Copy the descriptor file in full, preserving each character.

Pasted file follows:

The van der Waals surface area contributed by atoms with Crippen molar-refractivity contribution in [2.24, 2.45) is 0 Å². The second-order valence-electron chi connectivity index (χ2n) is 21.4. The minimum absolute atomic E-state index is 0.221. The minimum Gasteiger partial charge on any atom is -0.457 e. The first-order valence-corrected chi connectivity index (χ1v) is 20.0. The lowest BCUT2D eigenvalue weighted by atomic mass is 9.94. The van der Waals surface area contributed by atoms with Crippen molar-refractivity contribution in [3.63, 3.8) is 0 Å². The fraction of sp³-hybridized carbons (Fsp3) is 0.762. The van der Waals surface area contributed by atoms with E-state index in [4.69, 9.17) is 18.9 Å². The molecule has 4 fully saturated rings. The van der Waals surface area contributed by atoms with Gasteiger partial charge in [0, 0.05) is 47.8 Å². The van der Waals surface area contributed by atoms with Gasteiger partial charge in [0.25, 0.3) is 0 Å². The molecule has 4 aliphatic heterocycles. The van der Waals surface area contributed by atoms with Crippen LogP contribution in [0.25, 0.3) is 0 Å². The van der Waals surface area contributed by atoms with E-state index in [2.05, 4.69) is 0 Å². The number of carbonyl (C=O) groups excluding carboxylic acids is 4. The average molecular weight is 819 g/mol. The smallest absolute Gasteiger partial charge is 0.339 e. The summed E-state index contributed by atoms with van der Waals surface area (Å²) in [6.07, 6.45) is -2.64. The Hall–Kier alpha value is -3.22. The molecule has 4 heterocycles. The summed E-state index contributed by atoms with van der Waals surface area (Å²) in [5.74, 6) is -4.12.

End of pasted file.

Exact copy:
The van der Waals surface area contributed by atoms with Crippen molar-refractivity contribution in [2.24, 2.45) is 0 Å². The second-order valence-electron chi connectivity index (χ2n) is 21.4. The minimum absolute atomic E-state index is 0.221. The minimum Gasteiger partial charge on any atom is -0.457 e. The first-order valence-corrected chi connectivity index (χ1v) is 20.0. The lowest BCUT2D eigenvalue weighted by atomic mass is 9.94. The van der Waals surface area contributed by atoms with Crippen molar-refractivity contribution in [3.63, 3.8) is 0 Å². The fraction of sp³-hybridized carbons (Fsp3) is 0.762. The van der Waals surface area contributed by atoms with E-state index in [4.69, 9.17) is 18.9 Å². The molecule has 4 fully saturated rings. The van der Waals surface area contributed by atoms with Gasteiger partial charge in [0, 0.05) is 47.8 Å². The van der Waals surface area contributed by atoms with Gasteiger partial charge in [0.25, 0.3) is 0 Å². The molecule has 4 aliphatic heterocycles. The van der Waals surface area contributed by atoms with Crippen LogP contribution in [0.25, 0.3) is 0 Å². The van der Waals surface area contributed by atoms with E-state index in [2.05, 4.69) is 0 Å². The number of carbonyl (C=O) groups excluding carboxylic acids is 4. The average molecular weight is 819 g/mol. The smallest absolute Gasteiger partial charge is 0.339 e. The summed E-state index contributed by atoms with van der Waals surface area (Å²) in [6.07, 6.45) is -2.64. The Hall–Kier alpha value is -3.22. The molecule has 4 heterocycles. The summed E-state index contributed by atoms with van der Waals surface area (Å²) in [5.74, 6) is -4.12.